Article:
Byron Bitz was drafted by the Bruins back in 2003 (4th round, 107th overall), but it would be another four years before he made his professional debut. The Saskatchewan native finished a strong college career at Cornell University as captain of his team last spring, and signed a contract with the Bruins shortly thereafter.
He began his pro career with the Providence Bruins last fall, and like any rookie, there have been growing pains. Over the course of the season, however, Bitz’s continued improvement has earned him a more prominent role on the P Bruins offense. He’s evolved into a strong physical presence, and been able to chip in on offense as well.
“Here’s a guy who in developmental camp we really thought was going to struggle this year, and you know, for the most part, the first half he really did,” said P Bruins Head Coach Scott Gordon. “What he’s been able to do in the last two months of the season is tremendous. He’s been a workhorse. He’s starting to play a power forward game. He’s making the most of his offensive opportunities. He’s got a great release on his shot. From a hockey sense standpoint, where he is now from the start of the year is night and day.”
Hockey’s Future caught up with Bitz at the Dunkin Donuts Center in Providence, RI, following the close of the 2007-08 regular season.p>
HF: As a rookie coming in here, there can be a lot to adjust to — guys spend a lot of time getting acclimated to the pro game, learning the expectations. Do you think there was a point in the season where you felt things had clicked for you?
BB: Yeah definitely. I’d been injured a little bit, so my season has kind of been broken up into parts, but I think over the last month or so, I’ve really gotten my confidence back. I’m starting to figure out the game a little bit and obviously playing a lot more than college. It’s really started to click over the last month.
HF: How do you make the adjustment to playing twice as many games?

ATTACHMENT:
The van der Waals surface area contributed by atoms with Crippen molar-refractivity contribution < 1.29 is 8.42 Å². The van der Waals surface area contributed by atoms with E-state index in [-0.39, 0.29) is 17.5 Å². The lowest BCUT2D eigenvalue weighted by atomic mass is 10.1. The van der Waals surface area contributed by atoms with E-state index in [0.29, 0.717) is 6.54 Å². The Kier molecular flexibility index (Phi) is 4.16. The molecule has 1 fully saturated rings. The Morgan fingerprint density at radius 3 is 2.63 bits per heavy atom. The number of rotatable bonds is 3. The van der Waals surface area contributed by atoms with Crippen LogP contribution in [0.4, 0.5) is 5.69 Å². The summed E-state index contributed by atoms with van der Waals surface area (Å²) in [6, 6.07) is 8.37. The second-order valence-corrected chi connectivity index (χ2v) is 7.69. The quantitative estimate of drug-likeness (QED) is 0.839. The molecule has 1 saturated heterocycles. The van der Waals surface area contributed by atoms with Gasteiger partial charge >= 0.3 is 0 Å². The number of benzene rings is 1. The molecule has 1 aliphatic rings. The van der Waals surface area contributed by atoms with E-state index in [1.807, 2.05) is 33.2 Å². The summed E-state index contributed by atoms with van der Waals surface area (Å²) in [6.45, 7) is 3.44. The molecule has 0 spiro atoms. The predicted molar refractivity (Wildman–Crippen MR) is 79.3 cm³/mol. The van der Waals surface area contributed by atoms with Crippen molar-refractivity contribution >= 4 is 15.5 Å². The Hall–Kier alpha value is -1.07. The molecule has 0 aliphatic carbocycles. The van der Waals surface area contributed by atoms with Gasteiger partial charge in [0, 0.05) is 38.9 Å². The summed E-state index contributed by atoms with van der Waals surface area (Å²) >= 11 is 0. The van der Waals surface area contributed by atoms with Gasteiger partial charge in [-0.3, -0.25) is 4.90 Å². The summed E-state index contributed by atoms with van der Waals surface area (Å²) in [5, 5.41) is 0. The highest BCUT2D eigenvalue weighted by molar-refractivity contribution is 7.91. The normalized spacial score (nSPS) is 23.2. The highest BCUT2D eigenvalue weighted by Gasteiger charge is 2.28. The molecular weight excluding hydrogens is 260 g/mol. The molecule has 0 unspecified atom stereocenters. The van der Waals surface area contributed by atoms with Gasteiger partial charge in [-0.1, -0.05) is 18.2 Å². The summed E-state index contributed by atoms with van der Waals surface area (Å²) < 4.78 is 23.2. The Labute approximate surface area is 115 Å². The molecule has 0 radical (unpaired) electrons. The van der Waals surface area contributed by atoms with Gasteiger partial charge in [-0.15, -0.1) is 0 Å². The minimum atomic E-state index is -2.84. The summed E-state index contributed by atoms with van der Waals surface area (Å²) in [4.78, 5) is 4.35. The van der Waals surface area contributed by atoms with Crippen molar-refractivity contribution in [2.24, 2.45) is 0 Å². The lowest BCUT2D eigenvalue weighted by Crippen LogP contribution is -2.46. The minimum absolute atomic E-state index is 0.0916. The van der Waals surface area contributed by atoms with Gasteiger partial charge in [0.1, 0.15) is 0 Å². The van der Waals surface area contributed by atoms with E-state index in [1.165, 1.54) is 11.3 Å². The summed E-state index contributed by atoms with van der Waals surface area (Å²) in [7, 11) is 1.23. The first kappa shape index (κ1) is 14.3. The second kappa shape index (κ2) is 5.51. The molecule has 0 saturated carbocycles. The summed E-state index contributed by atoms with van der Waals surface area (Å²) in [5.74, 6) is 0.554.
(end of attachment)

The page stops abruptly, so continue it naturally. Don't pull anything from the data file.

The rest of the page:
BB: Yeah, in college you play Friday and Saturday night, basically 29 games. It’s not a whole lot of games so you’re pretty pumped up and ready to go when it comes to game time. Here I think you’ve still got to get ready to play, but you’ve got to keep it on a little more even keel throughout the season. Try not to get too high or too low. That was definitely a big adjustment.
HF: It must be nice to be able to focus on your hockey career now though, not have to worry about schoolwork.
BB: Yeah definitely, it’s nice to just come to the rink and that’s all you have to do all day. You don’t have to worry about class or study or any of that stuff.
HF: That’s got to be a tough balance, keeping up with schoolwork when you’re playing hockey. How do you do that?
BB: I think you learn. My first year there I was kind of overwhelmed with all the practices and classes. You don’t really know how to manage your time. I think as you go on in your four years, by the end you’ve learned kind of how to manage your time a little bit better and you make sure you get all your work done.
HF: Cornell has a strong hockey program, maybe a little bit different style than here, but what do you think you learned there that helped prepare you to play pro?
BB: I think just the defensive zone aspect of the game. At school it’s something we stressed — take care of your own end first. We played a pretty rigid system at school. You learn to play in a system — you’re not just skating around out there freewheeling it. I think learning to play in a system you’re better able to adjust when you come here, even though it is different.
HF: It seems like there’s a good group of guys in here this season- – everyone’s real close knit, basically been on the same page since day one. What impact has the coaching staff and your teammates had on you personally?
BB: The coaches have been great and they always give you pointers and if you’ve got stuff you need to work on, they’ll help you with that stuff. The guys have been awesome. It’s so much fun to play with a group of guys that is as close as this group is. Everyone enjoys being around each other and it’s just a good group to be around.
HF: As a big guy, fans expect a physical player — which you have brought. Do you enjoy playing that style of game?
BB: Yeah I do. When you’re my size you really have to use that to your advantage. I’m lucky to be 6’4 220 lbs — you’ve really got to use that, you don’t want to take it for granted. You definitely use it to your advantage out there, pushing guys around and being strong on the puck.
HF: We’ve seen your role grow since the beginning of the season, and you look a lot more confident out there. What do you think you need to do so that next season Boston says ‘hey we need to give this kid a shot’?
BB: I think just keep going the way I’m going. Hopefully stay injury-free, I think is the biggest thing, and just keep gaining confidence. Hopefully we’ll have a long run here in the playoffs and just keep everything going, keep the ball rolling and keep getting better all the time.